Meet the artist: Jane Willson
Posted by Ellen Reilly on 21st Jun 2014
Jane R. Willson is a figurative painter who creates historical narratives in a magical realism style. Her current work explores ancient folk and fairy tales, using eastern and western painting techniques that span traditional and digital media. She has painted and curated six solo exhibits since 2009, all of which focus on historical phantasms—from antiquated beasts (as depicted by Pliny) and the Ukrainian Red Forest, to ancient fairy tale narratives as they play out in contemporary culture.
Two of these exhibitions, “The Shocking Truth of Cinderella” and “Not So Little Red Riding Hood,” were held at the San Francisco Main Children’s Library in 2011 and 2012. Jane is also a recipient of a Puffin Foundation grant for her upcoming fine arts book on a visual history of the roots the Red Riding Hood tale.
FLAX interviews local artist Jane Wilson
The visual narrative plays such an important role in your work–why so?
I think it’s just the way I’m wired—to observe, to look for the hidden meaning behind things. Like when I paint a portrait, I can’t help but intuit a narrative, an inner story beneath the mask of the face.
Of course, any good shrink will tell you it all stems from childhood—a combo of nature and nurture, or visa versa. In my case, I blame my father for my penchant for visual story. That’s what parents are for, right, to blame them for things?
Anyway, my dad was an only child who escaped his childhood armed with a bounty of familial stories, and no one to tell them to—everything from his great grandfather shaking the hand of Lincoln, to his harrowing canoe trips through the wilds of Minnesota. Best of all, he had these magical tales he learned from his English grandfather. They starred an irreverent cast of Oscazillars, Rangaboos, and a pocket-sized Maffifin. The Maffifin by the way, dined on the bristles of old shaving brushes!
So when I came along, a mid-century girl, my dad finally had his audience. His stories thrilled me then, and still do—and they became the pillars of my early creative life.
Back to me: I have this theory, or, maybe it’s like an ideology: it’s that life is more of a collection of narratives than anything else. Even on a base metaphysical level, I feel more of a self, flowing along an invisible river of story, than a self, living in static substance. It feels so natural, when I paint, to seek the nuanced layers of narrative, inherent in the larger visual story.
How did you get into working with folk and fairy tales as your subject matter?
There’s a story in that story, which begins one day in mid-summer 2009. This day I’m gazing around my brand new-to-me empty 29th Street studio. It’s a virgin space: one long empty room leading into another small room. I’m ecstatic. I’m scared to death. This space could change my work, I muse.
A few years prior I had been painting large-scale. I was stretching and priming my own 40” X 60” linen canvases, and painting, in water soluble oils, these faces so huge I saw them more as bio-narratives. I built up each face in multi-layers of thin washes. There was this translucent quality that pleased me, up close and far away.
And then? I suffered a head injury. Though a "mild" concussion, it wreaked havoc with my visual juju. I was exhausted when I tried to paint or even think in "big." I had to stop doing the work I loved. I felt angry, cheated. But eventually I saw I could take this "time out" to learn something new, like Asian painting. In Chinatown, I found these great "how to sumi paint" books in an art supply store. They were written in Chinese, but had beautiful self-explanatory drawings. After a ton of practice I could draw a fast fluid line with the brush, using various strokes and "colors" with the black stone-ground ink . And then I saw San Francisco as my studio. I was capturing people in motion on the streets, in cafes, even musicians performing live music. Sumi painting changed my way of seeing.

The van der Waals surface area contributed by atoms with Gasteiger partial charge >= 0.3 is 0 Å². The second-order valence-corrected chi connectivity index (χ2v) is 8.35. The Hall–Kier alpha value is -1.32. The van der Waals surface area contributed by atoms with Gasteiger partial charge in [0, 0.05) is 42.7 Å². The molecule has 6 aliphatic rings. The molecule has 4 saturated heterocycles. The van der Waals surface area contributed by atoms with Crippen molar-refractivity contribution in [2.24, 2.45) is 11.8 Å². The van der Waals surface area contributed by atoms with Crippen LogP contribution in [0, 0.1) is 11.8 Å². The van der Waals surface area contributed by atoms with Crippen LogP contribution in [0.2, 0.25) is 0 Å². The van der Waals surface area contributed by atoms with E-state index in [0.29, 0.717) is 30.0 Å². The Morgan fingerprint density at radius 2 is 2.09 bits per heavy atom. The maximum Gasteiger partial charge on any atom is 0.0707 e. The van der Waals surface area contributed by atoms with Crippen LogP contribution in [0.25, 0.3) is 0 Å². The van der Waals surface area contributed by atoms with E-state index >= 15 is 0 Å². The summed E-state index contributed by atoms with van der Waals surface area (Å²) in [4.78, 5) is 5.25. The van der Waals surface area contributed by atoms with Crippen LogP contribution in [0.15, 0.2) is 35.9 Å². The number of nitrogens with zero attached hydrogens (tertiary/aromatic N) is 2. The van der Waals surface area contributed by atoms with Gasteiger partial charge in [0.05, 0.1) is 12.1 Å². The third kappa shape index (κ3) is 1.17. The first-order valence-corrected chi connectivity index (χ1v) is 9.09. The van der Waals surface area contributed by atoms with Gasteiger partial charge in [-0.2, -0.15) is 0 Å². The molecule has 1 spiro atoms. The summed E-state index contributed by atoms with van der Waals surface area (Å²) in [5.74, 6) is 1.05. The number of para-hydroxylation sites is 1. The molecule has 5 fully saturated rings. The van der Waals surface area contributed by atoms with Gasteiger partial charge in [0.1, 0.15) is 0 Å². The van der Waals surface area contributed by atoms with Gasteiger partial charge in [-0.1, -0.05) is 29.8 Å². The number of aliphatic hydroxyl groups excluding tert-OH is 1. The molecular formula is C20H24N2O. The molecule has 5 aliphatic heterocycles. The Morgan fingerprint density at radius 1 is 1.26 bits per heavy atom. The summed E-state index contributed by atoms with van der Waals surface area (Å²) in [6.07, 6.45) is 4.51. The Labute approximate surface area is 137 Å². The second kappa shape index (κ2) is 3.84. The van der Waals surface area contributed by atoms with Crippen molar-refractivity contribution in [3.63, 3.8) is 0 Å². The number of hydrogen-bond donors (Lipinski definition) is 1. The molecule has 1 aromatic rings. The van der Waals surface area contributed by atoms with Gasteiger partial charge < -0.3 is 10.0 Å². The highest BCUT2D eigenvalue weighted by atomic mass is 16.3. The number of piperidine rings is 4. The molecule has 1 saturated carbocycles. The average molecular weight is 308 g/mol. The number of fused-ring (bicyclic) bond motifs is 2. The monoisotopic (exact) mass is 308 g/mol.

But back to the new studio: So this day, the concussion long behind me, I’m plotting my return to the large-scale works. Yet instead of triumph, I find myself wandering the basement of my being—that place of deep knowing. It’s now I admit to self that I am bone tired of painting a landscaped-sized nose, eyes and mouth. I’m recalling what John Singer Sargent said about portraiture, before bagging that lucrative gig for landscape painting: “A portrait,” he said, “is a painting where something is always wrong with the mouth.”
I giggle. So what the devil do I paint now? And then a memory floats in—of me as little girl reading of myths and fairy tales. And now I contemplate the rich psychological layers of fairytale fodder—a feast for a narrative painter. I had no clue then what form my fairy-tale work would take—that was scary—but the decision to go there felt right.
It must have taken a lot of research to discover “the shocking truth of Cinderella”, that Cinderella originated in 9th century China, and has taken many incarnations since. Tell us about that process of discovery .
When I started researching Cinderella, and all the tales for that matter, I began with, in retrospect, a naive hypothesis. I thought I’d do some quick googling, and find the first versions of each tale—and paint from there. Easy.
Not easy, I discovered. Meanwhile, I forged ahead, revisiting my favorite tales, illustrators, and the works of Paula Rego, Kiki Smith and David Hockney, all artists who have explored the fairytale genre in ingenious ways. Yet still I was floundering: where to go with this painting focus? And then, serendipitously, I met the folklorists.